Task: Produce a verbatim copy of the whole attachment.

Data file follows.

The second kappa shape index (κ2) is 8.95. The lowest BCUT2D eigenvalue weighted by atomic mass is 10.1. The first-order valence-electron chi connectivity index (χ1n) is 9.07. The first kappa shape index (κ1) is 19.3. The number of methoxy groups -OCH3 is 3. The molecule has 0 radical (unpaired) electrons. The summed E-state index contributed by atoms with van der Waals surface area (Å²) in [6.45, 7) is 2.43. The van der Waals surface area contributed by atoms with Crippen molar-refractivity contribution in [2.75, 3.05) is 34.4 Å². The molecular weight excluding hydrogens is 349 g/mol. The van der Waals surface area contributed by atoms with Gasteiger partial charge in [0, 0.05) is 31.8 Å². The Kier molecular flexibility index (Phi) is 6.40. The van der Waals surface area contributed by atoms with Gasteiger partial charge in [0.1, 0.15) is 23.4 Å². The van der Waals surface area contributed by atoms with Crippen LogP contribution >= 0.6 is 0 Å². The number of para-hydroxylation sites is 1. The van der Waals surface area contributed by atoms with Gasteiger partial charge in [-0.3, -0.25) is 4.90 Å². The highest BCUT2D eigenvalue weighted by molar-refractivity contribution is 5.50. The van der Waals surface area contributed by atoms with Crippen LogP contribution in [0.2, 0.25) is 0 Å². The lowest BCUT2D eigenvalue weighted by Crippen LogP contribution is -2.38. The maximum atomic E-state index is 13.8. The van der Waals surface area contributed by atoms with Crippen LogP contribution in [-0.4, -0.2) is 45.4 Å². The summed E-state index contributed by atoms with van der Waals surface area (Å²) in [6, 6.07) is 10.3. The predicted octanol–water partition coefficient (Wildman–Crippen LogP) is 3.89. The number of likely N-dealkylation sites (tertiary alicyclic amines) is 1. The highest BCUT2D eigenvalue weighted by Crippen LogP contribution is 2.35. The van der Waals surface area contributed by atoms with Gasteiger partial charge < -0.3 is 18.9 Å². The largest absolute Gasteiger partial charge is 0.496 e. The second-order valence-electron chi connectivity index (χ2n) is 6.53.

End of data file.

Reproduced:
The second kappa shape index (κ2) is 8.95. The lowest BCUT2D eigenvalue weighted by atomic mass is 10.1. The first-order valence-electron chi connectivity index (χ1n) is 9.07. The first kappa shape index (κ1) is 19.3. The number of methoxy groups -OCH3 is 3. The molecule has 0 radical (unpaired) electrons. The summed E-state index contributed by atoms with van der Waals surface area (Å²) in [6.45, 7) is 2.43. The van der Waals surface area contributed by atoms with Crippen molar-refractivity contribution in [2.75, 3.05) is 34.4 Å². The molecular weight excluding hydrogens is 349 g/mol. The van der Waals surface area contributed by atoms with Gasteiger partial charge in [0, 0.05) is 31.8 Å². The Kier molecular flexibility index (Phi) is 6.40. The van der Waals surface area contributed by atoms with Gasteiger partial charge in [0.1, 0.15) is 23.4 Å². The van der Waals surface area contributed by atoms with Crippen LogP contribution >= 0.6 is 0 Å². The number of para-hydroxylation sites is 1. The van der Waals surface area contributed by atoms with Gasteiger partial charge in [-0.3, -0.25) is 4.90 Å². The highest BCUT2D eigenvalue weighted by molar-refractivity contribution is 5.50. The van der Waals surface area contributed by atoms with Crippen LogP contribution in [0.2, 0.25) is 0 Å². The lowest BCUT2D eigenvalue weighted by Crippen LogP contribution is -2.38. The maximum atomic E-state index is 13.8. The van der Waals surface area contributed by atoms with Crippen LogP contribution in [-0.4, -0.2) is 45.4 Å². The summed E-state index contributed by atoms with van der Waals surface area (Å²) in [6, 6.07) is 10.3. The predicted octanol–water partition coefficient (Wildman–Crippen LogP) is 3.89. The number of likely N-dealkylation sites (tertiary alicyclic amines) is 1. The highest BCUT2D eigenvalue weighted by Crippen LogP contribution is 2.35. The van der Waals surface area contributed by atoms with Gasteiger partial charge < -0.3 is 18.9 Å². The largest absolute Gasteiger partial charge is 0.496 e. The second-order valence-electron chi connectivity index (χ2n) is 6.53.